UNITED NATIONS — President Xi Jinping of China called for the countries of the world to make “a new type of international relations featuring win-win cooperation, and create a community of a shared future for mankind.”
Speaking on Monday at the United Nations General Assembly, Mr. Xi stressed that all nations, “big, strong and rich should not bully the small, weak and poor,” and he called for the rejection of the “outdated mind-set that one’s gain means the other’s loss or winner takes all.”
He said his vision of a new world order called for countries to seek “partnerships rather than alliances.”
Mr. Xi also announced that China would contribute $1 billion to a new United Nations peace and development fund, which is intended to advance multilateral cooperation. He said that China would soon help set up a new, permanent peacekeeping squad of 8,000 for police missions, and would provide an additional $100 million to the African Union to establish a standby force intended to respond immediately to emergency crises on the continent.
Repeating a long-standing approach to the United Nations, where China has emphasized multilateral solutions, Mr. Xi said that no country could maintain “absolute stability with its own efforts.”
“Those who adopt the high-ended approach of using force will find they are only lifting a rock to drop on their own feet,” he said.
Mr. Xi, who just completed a state visit to Washington and talks with President Obama, spoke at the General Assembly for the first time. Ahead of his appearance, his aides said that the speech would be an “inspirational” effort to lay out China’s vision for a more multipolar world, and was intended to outline his idea of China’s role in the world as it becomes richer and more powerful.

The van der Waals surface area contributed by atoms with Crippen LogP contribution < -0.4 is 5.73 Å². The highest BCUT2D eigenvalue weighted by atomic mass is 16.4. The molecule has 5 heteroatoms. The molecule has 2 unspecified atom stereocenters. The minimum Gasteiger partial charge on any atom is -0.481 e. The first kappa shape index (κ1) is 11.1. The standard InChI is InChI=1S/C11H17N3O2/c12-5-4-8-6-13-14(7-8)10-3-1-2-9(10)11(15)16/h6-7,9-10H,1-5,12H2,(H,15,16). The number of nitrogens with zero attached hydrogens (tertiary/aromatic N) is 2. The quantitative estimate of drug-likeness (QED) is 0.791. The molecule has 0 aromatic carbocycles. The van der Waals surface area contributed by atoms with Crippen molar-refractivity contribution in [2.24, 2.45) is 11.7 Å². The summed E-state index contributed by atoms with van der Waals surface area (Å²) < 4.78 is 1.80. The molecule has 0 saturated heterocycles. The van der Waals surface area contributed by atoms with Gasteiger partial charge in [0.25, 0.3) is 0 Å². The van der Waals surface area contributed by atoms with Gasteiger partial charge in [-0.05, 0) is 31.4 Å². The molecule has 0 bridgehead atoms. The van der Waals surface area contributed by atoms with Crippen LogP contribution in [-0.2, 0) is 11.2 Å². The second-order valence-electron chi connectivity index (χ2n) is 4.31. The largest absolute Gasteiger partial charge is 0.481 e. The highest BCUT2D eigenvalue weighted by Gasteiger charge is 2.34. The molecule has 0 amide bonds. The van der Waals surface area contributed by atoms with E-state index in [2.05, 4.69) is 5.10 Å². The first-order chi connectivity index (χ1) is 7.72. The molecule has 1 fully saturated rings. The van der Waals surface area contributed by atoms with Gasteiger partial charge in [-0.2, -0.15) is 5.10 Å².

To that end, Mr. Xi said that no matter how strong China became, “China will never pursue hegemony, expansion or spheres of influence.” This line seemed intended to allay the growing fears of China’s Asian neighbors who worry about Beijing’s increasing military strength.
One of the themes of Mr. Xi’s visit to the United Nations is an effort to show that China is willing to shoulder more financial responsibility for United Nations work.
Mr. Xi, who leads the country with the world’s largest carbon emissions, sounded a positive note on the environment, saying China would pursue “green, low carbon development.”
“We should build an ecosystem that puts mother nature and green development first. We are after all part of nature,” Mr. Xi said. He urged countries to “reconcile industrial development and nature.”
An earlier version of this article misstated China’s rank among countries contributing the most personnel to United Nations peacekeeping efforts. It ranks ninth, not first; Bangladesh is first.